The phylum Ascomycota is divided into 6 classes, 18 sub-classes and 55 orders. The classes are based on the development of the ascomata, the structure of asci and the discharge of ascospores. The 6 classes are; Ascomycetes, Neolectomycetes, Pneumocystidomycetes, Saccharomycetes, Schizosaccharomycetes and Taphrinomycetes. We shall study only 2 classes – Saccharomycetes (which contains the genus Saccharomyces) and Ascomycetes (which contains the genera Uncinula Eurotium, Eupenicillium, Peziza, Morchella and Chaetomium).
Genus Saccaromyces (The Yeasts):
The term ‘yeast’ refers to ascomycetes that are unicellular and reproduce asexually by fission or budding and form naked asci not enclosed in ascoma. There are ten species in this genus, the most important being S. cerevisiae, the Brewers’ and Bakers’ yeast, also called as the ‘yeast of commerce’.
Saccharomyces Cerevisiae (Brewers’ and Bakers’ Yeast):
Man has known bread and wine since antiquity but not Saccharomyces cerevisiae. However, fermentation, which is the conversion of sugar into alcohol, attracted the attention of the best minds in the latter half of the 19th century. This naturally gave a place of pride to yeast.
Louis Pasteur, the great French scientist, contended that fermentation was brought about by the life activities of yeast, which grew and increased in dry weight in sugar solutions. “No fermentation without life”, claimed Pasteur. Leibig, a German chemist, challenged Pasteur’s findings and claimed that the ferment was an extraordinarily labile organic substance formed by interaction of air with something present in plant juices.
Two years after Pasteur’s death, Buchner (in 1897) produced cell-free yeast extract, which brought about the fermentation. The extract, though derived from yeast, was lifeless; something like cell-free extract of brain capable of thinking! Later, the name zymase was given to the chemical that caused fermentation. It was an enzyme, which literally means ‘in yeast’. This discovery of enzyme gave birth to the science of Biochemistry. Thus, Biochemistry owes as much to man’s thirst for alcohol as chemistry owes to his greed of making gold (alchemy).
Yeasts, because of their ability to ferment sugar, are named Saccharomyces (sugar fungi). In a well-aerated sugar solution, the yeast grows and undergoes normal aerobic respiration producing carbon dioxide and water. However, in the absence of oxygen, the aerobic respiration ceases and fermentation takes place resulting in the production of ethyl alcohol and carbon dioxide. In the brewing industry, alcohol is the desired product, whereas in bakeries, carbon dioxide is utilized to make the bread porous and light.
Yeast is the richest source of Vitamin-B Complex, and dried yeasts in the form of tablets, are used as a nutritional supplement in medical therapy.
Habitat – Yeasts occur abundantly on substrates rich in sugars, such as the surface of fruits and nectar of flowers, etc.
Thallus – Yeasts are unicellular organisms of all possible shapes – circular, oval, elongated, rectangular, dumb-bell shaped, and triangular. Individually, the cells are colourless but colonies appear white, cream- coloured, or light brown. The colony characteristics, along with physiological reactions, are used in the identification of species. The colonies of yeasts strongly resemble bacterial colonies.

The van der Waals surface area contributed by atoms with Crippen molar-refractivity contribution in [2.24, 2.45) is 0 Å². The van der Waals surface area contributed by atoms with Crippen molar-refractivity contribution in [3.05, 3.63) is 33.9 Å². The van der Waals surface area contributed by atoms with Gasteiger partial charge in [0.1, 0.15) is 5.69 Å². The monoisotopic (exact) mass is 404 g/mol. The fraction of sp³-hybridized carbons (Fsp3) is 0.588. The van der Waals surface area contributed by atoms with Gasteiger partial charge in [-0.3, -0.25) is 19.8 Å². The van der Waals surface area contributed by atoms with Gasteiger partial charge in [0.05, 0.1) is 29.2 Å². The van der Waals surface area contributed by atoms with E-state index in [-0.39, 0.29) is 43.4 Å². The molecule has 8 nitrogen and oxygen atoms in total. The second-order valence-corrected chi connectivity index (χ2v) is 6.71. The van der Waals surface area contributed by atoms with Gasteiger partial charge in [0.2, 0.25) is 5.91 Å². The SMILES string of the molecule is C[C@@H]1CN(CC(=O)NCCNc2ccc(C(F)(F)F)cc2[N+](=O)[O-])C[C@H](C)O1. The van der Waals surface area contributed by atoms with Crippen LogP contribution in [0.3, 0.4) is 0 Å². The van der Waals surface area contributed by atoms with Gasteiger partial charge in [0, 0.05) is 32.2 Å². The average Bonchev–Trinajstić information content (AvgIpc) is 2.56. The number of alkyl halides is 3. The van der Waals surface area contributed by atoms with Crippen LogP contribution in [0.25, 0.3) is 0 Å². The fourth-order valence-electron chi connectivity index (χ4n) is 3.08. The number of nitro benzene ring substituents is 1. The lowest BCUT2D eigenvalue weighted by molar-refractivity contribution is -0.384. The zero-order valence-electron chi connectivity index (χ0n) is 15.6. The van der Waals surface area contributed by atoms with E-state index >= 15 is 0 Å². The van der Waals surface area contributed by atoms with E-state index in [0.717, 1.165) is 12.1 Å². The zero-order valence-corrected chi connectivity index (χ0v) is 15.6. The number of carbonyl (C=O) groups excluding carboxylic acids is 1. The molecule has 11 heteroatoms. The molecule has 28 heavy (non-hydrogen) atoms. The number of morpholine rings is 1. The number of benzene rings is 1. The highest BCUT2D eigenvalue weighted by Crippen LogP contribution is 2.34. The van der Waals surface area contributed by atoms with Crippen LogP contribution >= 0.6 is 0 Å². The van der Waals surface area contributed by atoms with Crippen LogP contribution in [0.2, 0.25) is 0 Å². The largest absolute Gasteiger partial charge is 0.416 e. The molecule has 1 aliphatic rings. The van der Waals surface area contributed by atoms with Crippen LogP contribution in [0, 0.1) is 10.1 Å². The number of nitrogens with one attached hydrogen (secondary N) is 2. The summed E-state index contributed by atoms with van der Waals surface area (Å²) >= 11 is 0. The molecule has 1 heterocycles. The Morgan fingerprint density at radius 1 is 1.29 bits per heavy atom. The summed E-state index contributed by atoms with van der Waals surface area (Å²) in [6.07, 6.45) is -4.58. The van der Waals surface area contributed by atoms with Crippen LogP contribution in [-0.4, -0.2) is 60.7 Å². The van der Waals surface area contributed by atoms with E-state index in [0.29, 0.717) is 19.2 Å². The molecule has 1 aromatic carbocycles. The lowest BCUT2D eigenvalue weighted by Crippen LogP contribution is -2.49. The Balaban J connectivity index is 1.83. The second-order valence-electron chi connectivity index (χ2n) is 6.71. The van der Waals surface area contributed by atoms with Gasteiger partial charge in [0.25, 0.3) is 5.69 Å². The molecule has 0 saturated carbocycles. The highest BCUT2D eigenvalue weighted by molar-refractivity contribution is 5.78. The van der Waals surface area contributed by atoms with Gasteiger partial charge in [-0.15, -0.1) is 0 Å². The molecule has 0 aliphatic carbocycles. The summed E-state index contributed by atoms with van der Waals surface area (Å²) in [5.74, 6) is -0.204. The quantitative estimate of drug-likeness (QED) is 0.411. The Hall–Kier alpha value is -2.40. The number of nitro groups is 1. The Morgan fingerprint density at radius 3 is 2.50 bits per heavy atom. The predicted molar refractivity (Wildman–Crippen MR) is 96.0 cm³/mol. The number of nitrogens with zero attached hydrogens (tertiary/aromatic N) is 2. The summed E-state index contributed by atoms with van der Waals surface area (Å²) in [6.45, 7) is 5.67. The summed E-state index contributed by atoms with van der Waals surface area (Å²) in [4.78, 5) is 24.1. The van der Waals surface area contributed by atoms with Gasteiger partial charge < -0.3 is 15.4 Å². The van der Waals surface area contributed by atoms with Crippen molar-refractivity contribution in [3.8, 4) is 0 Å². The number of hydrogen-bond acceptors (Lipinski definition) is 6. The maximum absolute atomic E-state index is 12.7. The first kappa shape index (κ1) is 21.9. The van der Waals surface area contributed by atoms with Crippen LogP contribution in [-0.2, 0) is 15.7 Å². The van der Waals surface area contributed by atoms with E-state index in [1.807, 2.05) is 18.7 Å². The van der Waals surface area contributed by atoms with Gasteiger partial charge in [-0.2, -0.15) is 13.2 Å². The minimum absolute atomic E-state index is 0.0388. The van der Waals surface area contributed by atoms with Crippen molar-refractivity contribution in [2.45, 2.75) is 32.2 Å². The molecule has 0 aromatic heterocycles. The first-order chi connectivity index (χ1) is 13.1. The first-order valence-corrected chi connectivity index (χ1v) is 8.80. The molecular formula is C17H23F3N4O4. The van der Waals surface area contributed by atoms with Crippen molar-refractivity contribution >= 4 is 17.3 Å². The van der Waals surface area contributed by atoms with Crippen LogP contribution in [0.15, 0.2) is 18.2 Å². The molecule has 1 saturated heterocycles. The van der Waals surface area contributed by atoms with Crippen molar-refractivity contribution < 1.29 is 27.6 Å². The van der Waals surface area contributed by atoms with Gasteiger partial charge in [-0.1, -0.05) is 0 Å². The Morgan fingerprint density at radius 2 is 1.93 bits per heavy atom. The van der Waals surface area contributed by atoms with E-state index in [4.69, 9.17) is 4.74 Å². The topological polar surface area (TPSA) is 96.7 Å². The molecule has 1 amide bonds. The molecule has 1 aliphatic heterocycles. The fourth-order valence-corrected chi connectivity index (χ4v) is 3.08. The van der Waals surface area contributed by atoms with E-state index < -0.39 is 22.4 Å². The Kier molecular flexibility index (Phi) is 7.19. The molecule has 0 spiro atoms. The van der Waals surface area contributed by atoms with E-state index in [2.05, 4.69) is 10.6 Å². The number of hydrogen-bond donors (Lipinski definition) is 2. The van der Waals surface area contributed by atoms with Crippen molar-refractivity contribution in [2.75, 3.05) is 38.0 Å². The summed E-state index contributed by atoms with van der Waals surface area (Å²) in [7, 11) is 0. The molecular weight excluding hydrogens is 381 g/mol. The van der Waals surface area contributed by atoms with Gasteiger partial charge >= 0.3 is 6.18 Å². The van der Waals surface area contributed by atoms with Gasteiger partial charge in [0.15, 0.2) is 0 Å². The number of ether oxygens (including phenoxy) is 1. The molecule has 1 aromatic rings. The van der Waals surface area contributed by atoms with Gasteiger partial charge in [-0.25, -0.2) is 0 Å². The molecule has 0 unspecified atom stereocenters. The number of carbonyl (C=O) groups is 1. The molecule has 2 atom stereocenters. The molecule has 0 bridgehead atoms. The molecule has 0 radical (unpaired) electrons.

The yeast cell has a cell wall which consists of mannan and glucan, in addition to chitin. Inside, there is a big vacuole which occupies a large portion of the cell. The nucleus lies on one side of the vacuole and very close to it. The cytoplasm, in addition to the different usual cell organelles, contains glycogen, oil, and refractile volutin granules (an inorganic metaphosphate polymer) as reserve materials.
The vacuole was previously considered to be a part of the nucleus but the electron microphotographs have conclusively demonstrated that the nucleus and the vacuole are separate entities, each surrounded by its own membrane.
S. cerevisiae shows an alternation of haploid and diploid generations which is a rare thing in fungi (another example is Allomyces, an aquatic Chytridiomycete). Each generation is perpetuated by budding and is equally extensive and important.
In budding, a small protuberance appears at one or more places on the cells, which grow into daughter cells. The nucleus divides by constriction; the nuclear envelope does not break. Chromosomes are not seen even in electron microphotographs.
The daughter nucleus enters the bud along with the other organelles. Before the daughter cell is pinched off by the formation of a wall, it produces another cell and in this way a chain of cells is produced during active growth. The chains appear like a short hypha.
The haploid cells of (+) and (-) mating types grow independently and multiply by budding. After a period of growth two haploid ceils of opposite strains copulate to form a diploid cell. The diploid yeast cells are bigger and their colonies grow faster. The diploid cells also increase their number by budding, until the conditions for a change to haplophase arise. The diploid cells act as asci.
The diploid nucleus undergoes meiosis and four haploid nuclei, two of each strain, are produced. Ascospores are formed incorporating these nuclei. The ascospores are liberated by breaking of the ascus wall. Each ascospore resembles a yeast cell though much smaller. They grow into haploid cells and start budding to establish the haploid phase, thus completing the life cycle.
Genus Uncinula (Powdery Mildew of Grapes):
Uncinula nector causes much damage to grapes and frequently destroys the whole crop. In 1850, it caused unprecedented damage in France and attracted much attention. Millardet’s accidental discovery of Bordeaux mixture (a mixture of quick lime, copper sulphate and water in the ratio 4: 4: 50) was related to this disease. The disease occurs in India also. In addition to forming the powdery coating of conidia on leaves, stems, and fruits, it also causes stunting of plants, deformation and mummification of fruits.
The much-branched, septate hyphae consist of short uninucleate cells, which spread over the leaf surface. Globular haustoria enter the epidermal cells and draw nutrition from them.
Genus Eurotium (Aspergillus as the Conidial Stage):
Introduction and Importance:
Due to dominance of the conidial stage, the fungus continues to call as Aspergillus, though technically it should be referred as Eurotium. The genus, though widespread in distribution, is more prevalent in tropical countries. Conidia of Aspergillus are always present in the air and cause contamination in laboratory cultures of bacteria and fungi. A. niger is called ‘weed of the laboratory’.
The various species are of great importance because of their harmful as well as useful activities. When Aspergillus infects lungs (Pulmonary Aspergillosis) the symptoms resemble tuberculosis. In England, in the year 1960, about 100,000 Turkey poults died by eating groundnuts infected with Aspergillus flavus. A toxin called aflatoxin, produced by A. flavus, was responsible for the poultry deaths.